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A vast number of compounds produce irritant effects when inhaled in the gaseous form. The most common source of exposure to irritant gases is industry, but significant exposures may occur in a variety of circumstances, such as after mixing cleaning agents at home, with smoke inhalation in structural fires, or after highway tanker spills.


Irritant gases often are divided into two major groups on the basis of their water solubility (Table II–31).

  1. Highly soluble gases (eg, ammonia and chlorine) are readily adsorbed by the upper respiratory tract and rapidly produce their primary effects on moist mucous membranes in the eyes, nose, and throat.

  2. Less soluble gases (eg, phosgene and nitrogen dioxide) are not rapidly adsorbed by the upper respiratory tract and can be inhaled deeply into the lower respiratory tract to produce delayed-onset pulmonary toxicity.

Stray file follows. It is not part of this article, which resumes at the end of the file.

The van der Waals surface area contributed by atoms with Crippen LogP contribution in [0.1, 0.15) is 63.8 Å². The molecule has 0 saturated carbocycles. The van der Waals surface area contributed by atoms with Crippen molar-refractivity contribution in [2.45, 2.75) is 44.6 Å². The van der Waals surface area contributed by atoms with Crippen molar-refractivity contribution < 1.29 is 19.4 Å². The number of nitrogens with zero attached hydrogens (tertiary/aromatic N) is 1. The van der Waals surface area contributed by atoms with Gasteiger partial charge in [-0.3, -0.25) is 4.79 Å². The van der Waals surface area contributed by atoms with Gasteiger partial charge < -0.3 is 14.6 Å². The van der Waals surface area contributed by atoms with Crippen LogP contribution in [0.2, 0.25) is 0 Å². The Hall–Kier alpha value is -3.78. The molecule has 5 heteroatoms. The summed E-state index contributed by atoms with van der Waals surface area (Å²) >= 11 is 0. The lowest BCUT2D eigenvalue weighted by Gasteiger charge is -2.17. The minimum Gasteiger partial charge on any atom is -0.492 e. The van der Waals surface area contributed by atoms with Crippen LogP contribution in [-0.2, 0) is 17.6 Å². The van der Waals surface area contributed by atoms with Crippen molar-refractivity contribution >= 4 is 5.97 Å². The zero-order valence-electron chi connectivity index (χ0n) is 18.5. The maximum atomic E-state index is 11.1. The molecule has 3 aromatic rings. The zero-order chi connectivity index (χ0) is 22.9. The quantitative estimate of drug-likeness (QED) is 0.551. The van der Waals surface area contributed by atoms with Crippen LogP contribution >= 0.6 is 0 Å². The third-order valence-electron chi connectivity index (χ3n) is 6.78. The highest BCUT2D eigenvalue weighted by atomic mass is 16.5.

The toxic dose varies with the properties of the gas. Table II–31 illustrates the workplace exposure limits (TLV-TWA) and the levels immediately dangerous to life or health (IDLH) for several common irritant gases.



All these gases may produce irritant effects in the upper and/or lower respiratory tract, but warning properties and the onset and location of primary symptoms depend largely on the water solubility of the gas and the concentration of exposure.

  1. Highly soluble gases. Because of the good warning properties (upper respiratory tract irritation) of highly soluble gases, voluntary prolonged exposure to even low concentrations is unlikely.

    1. Low-level exposure causes rapid onset of mucous membrane and upper respiratory tract irritation; ...

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